The Network Emerges
“I am still ABUZZ from the incredible, mind-blowing summit that you put together! Congratulations! I was floored by the energy, ideas, and possibilities for collaboration and forward movement that were so evident at the event. And so impressed by the event itself! Wow.” —2015 Summit participant
On November 4 and 5, Alumni Hall at the Vermont College of Fine Arts served as the stage for the inaugural Vermont Creative Network Summit. This wonderful, light-filled venue—recently renovated—provided an apt, gracious setting for nearly 200 Summit participants.
Jim Lowe, reporting for The Times Argus and Rutland Herald, attended the summit and wrote, “Refreshing, throughout the two-day conference, was that the importance of artistic expression wasn’t trampled by discussions of ‘economic impact.’ Yes, the arts have an integral role in the economy, but that’s just not what they are all about. They serve a much-deeper purpose.” Then he asked: “What that will look like—Will it be just a new bureaucracy or an innovative approach to success?—I cannot be sure. But this is looking to become major contribution to Vermont by its state and federally funded Vermont Arts Council.”
Indeed. The launch of the Creative Network as an innovative approach to success has begun in earnest.
As declared at the Summit, the Vermont Creative Network will now function on three levels.
1. Statewide: At the outset, a statewide advocacy agenda will determine clear actions to be presented for legislative discussion in January.
2. Regional: A vital aspect of the Network’s success will be realized through activities conducted in regional creativity zones. Termed “CZARs”—Creative Zones with Action Roadmaps—these self-governed, collective impact entities will chart and track sector work in six key areas: community, education, funding, leadership, resources, and visibility.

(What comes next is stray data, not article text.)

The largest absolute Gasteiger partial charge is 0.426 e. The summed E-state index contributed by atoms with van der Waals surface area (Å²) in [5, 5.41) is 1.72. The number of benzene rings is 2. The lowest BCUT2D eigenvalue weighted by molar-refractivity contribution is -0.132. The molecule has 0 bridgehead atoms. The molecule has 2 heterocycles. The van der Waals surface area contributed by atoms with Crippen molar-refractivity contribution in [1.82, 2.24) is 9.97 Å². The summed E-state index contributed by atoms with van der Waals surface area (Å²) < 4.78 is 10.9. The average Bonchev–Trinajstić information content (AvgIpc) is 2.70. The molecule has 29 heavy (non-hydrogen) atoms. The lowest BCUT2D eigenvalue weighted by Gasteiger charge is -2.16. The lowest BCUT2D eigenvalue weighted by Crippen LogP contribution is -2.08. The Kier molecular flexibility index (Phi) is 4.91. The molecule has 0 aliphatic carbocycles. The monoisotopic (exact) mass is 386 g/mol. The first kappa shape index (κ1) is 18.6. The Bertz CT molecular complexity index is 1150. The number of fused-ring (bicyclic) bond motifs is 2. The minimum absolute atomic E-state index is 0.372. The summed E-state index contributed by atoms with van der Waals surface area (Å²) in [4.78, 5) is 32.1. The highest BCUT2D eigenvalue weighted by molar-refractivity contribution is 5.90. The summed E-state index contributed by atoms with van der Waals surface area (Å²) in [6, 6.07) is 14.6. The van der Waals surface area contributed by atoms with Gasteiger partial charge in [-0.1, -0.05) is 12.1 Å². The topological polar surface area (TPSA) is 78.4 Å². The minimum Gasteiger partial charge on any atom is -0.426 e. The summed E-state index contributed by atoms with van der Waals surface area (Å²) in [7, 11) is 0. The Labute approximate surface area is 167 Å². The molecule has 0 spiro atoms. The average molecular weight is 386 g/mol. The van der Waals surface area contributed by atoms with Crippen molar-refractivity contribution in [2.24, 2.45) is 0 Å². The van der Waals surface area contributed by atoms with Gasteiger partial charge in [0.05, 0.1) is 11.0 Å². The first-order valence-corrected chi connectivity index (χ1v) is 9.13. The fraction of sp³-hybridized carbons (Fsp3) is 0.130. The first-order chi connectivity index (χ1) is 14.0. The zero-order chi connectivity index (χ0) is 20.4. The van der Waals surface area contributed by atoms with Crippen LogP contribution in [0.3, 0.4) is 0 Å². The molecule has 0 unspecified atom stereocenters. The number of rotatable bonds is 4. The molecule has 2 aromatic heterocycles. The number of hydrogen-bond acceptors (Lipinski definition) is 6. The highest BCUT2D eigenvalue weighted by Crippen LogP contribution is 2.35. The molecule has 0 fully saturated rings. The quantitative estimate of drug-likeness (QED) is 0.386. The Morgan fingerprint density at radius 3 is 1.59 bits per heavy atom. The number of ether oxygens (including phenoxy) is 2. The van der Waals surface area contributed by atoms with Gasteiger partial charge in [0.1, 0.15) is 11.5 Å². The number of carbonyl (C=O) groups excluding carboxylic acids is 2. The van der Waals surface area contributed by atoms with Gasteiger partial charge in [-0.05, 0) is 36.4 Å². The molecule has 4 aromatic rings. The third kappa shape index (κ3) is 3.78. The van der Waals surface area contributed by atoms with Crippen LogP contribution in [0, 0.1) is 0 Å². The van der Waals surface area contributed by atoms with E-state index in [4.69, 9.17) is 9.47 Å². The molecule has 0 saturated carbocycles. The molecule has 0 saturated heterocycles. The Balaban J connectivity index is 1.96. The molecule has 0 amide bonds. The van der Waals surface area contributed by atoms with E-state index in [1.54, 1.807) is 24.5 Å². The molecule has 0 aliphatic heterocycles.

3. Backbone: Revealed in best practice models, collective impact structures succeed when supported by a backbone organization that facilitates, researches, and communicates. Initially, the Vermont Arts Council will serve in that role. (There is a sense that the role of backbone should be appointed or earned. As the Network structure evolves, the Vermont Arts Council seeks to win that appointment.)
Looking ahead: A timeline
Summit staff will connect with the twenty-six workshop organizers and plenary speakers for feedback. Summit participants will be invited to take a follow-up survey.
The Arts Council, in collaboration with its sister organizations and other partners, will develop an advocacy agenda to address top-level, statewide issues for the creative sector during the upcoming legislative session. The sector has a strong ally in the Legislative Arts Caucus, a group of about 40 Vermont senators and representatives. In past legislative sessions, the caucus has championed important arts and culture issues. (An Advocacy Update is distributed once per month during the session.)
To move regional planning forward, the Arts Council will facilitate the establishment of leadership teams, population of the CZARs, and creation of a one-year plan built around the Arts Roadmap. It is expected that each CZAR will develop, govern, and report on its scope of work and that regional activities will be measured, synthesized, and reported to elected officials.
Additionally, the Arts Council will develop a research agenda for the new year. The profile of the creative sector is perhaps understood anecdotally, but has yet to be carefully characterized to support the sector and discern opportunities.
Kevin O’Connor, in an article for VTDigger, said, “…although creative people abound—there are 33 percent more as a proportion of total Vermont employment than nationwide, statistics show—they often work more independently than collaboratively. That’s why the council is working to found the arts equivalent of Vermont agriculture’s Farm to Plate Network, all to help individuals and institutions grow audiences, promotional efforts and financial support.”
He is spot on. We look with admiration at the impressive work of the Farm to Plate network. Valiant leaders and an increasingly communicative sector have constructed a powerful tool that advances Vermont’s entire food sector. In a few years, we hope to look back at a similar number of ringing successes for the Vermont creative sector.
—photos by Peter Weyrauch
—graphic notes by Angelique McAlpine